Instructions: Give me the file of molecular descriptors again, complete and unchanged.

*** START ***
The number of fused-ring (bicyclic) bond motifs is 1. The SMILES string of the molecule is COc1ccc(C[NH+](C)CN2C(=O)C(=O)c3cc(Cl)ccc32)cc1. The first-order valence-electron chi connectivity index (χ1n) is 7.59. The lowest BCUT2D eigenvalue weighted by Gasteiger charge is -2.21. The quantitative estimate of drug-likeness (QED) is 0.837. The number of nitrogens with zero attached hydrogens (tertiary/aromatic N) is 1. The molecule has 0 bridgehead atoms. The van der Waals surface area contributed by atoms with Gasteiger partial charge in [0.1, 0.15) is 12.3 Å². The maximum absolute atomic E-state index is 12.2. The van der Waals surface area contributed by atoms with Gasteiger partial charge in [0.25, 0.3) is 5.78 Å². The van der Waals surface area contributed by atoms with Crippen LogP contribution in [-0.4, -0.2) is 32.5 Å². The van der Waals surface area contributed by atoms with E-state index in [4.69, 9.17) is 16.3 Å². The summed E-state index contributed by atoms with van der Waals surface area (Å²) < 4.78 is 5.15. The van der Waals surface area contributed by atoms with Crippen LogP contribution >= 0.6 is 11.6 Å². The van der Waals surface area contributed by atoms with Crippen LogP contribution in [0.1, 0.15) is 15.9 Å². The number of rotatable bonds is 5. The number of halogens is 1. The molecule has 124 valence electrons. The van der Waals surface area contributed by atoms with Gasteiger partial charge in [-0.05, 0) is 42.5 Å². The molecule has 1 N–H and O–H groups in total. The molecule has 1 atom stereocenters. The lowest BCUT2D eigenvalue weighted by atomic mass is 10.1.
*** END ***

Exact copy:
The number of fused-ring (bicyclic) bond motifs is 1. The SMILES string of the molecule is COc1ccc(C[NH+](C)CN2C(=O)C(=O)c3cc(Cl)ccc32)cc1. The first-order valence-electron chi connectivity index (χ1n) is 7.59. The lowest BCUT2D eigenvalue weighted by Gasteiger charge is -2.21. The quantitative estimate of drug-likeness (QED) is 0.837. The number of nitrogens with zero attached hydrogens (tertiary/aromatic N) is 1. The molecule has 0 bridgehead atoms. The van der Waals surface area contributed by atoms with Gasteiger partial charge in [0.1, 0.15) is 12.3 Å². The maximum absolute atomic E-state index is 12.2. The van der Waals surface area contributed by atoms with Gasteiger partial charge in [0.25, 0.3) is 5.78 Å². The van der Waals surface area contributed by atoms with Crippen LogP contribution in [-0.4, -0.2) is 32.5 Å². The van der Waals surface area contributed by atoms with E-state index in [4.69, 9.17) is 16.3 Å². The summed E-state index contributed by atoms with van der Waals surface area (Å²) < 4.78 is 5.15. The van der Waals surface area contributed by atoms with Crippen LogP contribution >= 0.6 is 11.6 Å². The van der Waals surface area contributed by atoms with Crippen LogP contribution in [0.1, 0.15) is 15.9 Å². The number of rotatable bonds is 5. The number of halogens is 1. The molecule has 124 valence electrons. The van der Waals surface area contributed by atoms with Gasteiger partial charge in [-0.05, 0) is 42.5 Å². The molecule has 1 N–H and O–H groups in total. The molecule has 1 atom stereocenters. The lowest BCUT2D eigenvalue weighted by atomic mass is 10.1.